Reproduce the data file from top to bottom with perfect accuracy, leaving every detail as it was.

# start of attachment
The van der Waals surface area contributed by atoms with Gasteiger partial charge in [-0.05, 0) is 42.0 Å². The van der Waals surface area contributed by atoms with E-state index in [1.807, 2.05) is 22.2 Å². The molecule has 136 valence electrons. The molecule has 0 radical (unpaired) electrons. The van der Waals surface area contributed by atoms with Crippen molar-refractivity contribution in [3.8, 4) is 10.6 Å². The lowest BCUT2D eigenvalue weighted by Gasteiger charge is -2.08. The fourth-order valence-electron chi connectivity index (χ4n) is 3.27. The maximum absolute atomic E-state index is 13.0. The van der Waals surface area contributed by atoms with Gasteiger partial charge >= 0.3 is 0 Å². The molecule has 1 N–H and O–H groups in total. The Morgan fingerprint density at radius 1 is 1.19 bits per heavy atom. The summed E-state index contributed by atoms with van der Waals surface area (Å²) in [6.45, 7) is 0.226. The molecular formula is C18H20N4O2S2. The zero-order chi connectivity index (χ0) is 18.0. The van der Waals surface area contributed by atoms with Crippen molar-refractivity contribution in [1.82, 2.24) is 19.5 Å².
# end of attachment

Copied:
The van der Waals surface area contributed by atoms with Gasteiger partial charge in [-0.05, 0) is 42.0 Å². The van der Waals surface area contributed by atoms with E-state index in [1.807, 2.05) is 22.2 Å². The molecule has 136 valence electrons. The molecule has 0 radical (unpaired) electrons. The van der Waals surface area contributed by atoms with Crippen molar-refractivity contribution in [3.8, 4) is 10.6 Å². The lowest BCUT2D eigenvalue weighted by Gasteiger charge is -2.08. The fourth-order valence-electron chi connectivity index (χ4n) is 3.27. The maximum absolute atomic E-state index is 13.0. The van der Waals surface area contributed by atoms with Gasteiger partial charge >= 0.3 is 0 Å². The molecule has 1 N–H and O–H groups in total. The Morgan fingerprint density at radius 1 is 1.19 bits per heavy atom. The summed E-state index contributed by atoms with van der Waals surface area (Å²) in [6.45, 7) is 0.226. The molecular formula is C18H20N4O2S2. The zero-order chi connectivity index (χ0) is 18.0. The van der Waals surface area contributed by atoms with Crippen molar-refractivity contribution in [1.82, 2.24) is 19.5 Å².